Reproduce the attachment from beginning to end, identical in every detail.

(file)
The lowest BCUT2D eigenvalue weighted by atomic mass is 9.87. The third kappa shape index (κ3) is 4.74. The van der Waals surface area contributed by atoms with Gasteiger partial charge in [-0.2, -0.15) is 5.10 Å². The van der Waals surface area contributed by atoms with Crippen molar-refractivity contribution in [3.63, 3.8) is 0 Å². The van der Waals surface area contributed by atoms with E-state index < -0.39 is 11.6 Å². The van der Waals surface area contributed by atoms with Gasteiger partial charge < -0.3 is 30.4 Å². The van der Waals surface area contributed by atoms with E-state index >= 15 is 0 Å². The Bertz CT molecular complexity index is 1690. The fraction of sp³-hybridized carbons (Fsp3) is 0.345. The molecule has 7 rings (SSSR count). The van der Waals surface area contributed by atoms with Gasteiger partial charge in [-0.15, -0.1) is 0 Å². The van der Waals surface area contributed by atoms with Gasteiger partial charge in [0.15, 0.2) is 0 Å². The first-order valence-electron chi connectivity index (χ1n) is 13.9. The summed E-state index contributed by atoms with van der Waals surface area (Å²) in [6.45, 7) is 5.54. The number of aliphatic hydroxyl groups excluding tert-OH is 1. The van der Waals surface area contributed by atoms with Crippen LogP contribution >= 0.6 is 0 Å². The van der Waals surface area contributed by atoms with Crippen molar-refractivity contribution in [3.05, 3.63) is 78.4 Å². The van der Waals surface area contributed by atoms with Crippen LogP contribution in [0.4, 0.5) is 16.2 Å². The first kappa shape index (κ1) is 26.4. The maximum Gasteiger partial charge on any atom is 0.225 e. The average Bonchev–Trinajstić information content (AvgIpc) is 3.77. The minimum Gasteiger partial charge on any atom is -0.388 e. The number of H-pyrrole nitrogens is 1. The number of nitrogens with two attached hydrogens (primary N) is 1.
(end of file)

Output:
The lowest BCUT2D eigenvalue weighted by atomic mass is 9.87. The third kappa shape index (κ3) is 4.74. The van der Waals surface area contributed by atoms with Gasteiger partial charge in [-0.2, -0.15) is 5.10 Å². The van der Waals surface area contributed by atoms with Crippen molar-refractivity contribution in [3.63, 3.8) is 0 Å². The van der Waals surface area contributed by atoms with E-state index < -0.39 is 11.6 Å². The van der Waals surface area contributed by atoms with Gasteiger partial charge < -0.3 is 30.4 Å². The van der Waals surface area contributed by atoms with E-state index >= 15 is 0 Å². The Bertz CT molecular complexity index is 1690. The fraction of sp³-hybridized carbons (Fsp3) is 0.345. The molecule has 7 rings (SSSR count). The van der Waals surface area contributed by atoms with Gasteiger partial charge in [-0.15, -0.1) is 0 Å². The van der Waals surface area contributed by atoms with Gasteiger partial charge in [0.15, 0.2) is 0 Å². The first-order valence-electron chi connectivity index (χ1n) is 13.9. The summed E-state index contributed by atoms with van der Waals surface area (Å²) in [6.45, 7) is 5.54. The number of aliphatic hydroxyl groups excluding tert-OH is 1. The van der Waals surface area contributed by atoms with Crippen LogP contribution >= 0.6 is 0 Å². The van der Waals surface area contributed by atoms with Crippen molar-refractivity contribution in [3.05, 3.63) is 78.4 Å². The van der Waals surface area contributed by atoms with Crippen LogP contribution in [0.4, 0.5) is 16.2 Å². The first kappa shape index (κ1) is 26.4. The maximum Gasteiger partial charge on any atom is 0.225 e. The average Bonchev–Trinajstić information content (AvgIpc) is 3.77. The minimum Gasteiger partial charge on any atom is -0.388 e. The number of H-pyrrole nitrogens is 1. The number of nitrogens with two attached hydrogens (primary N) is 1.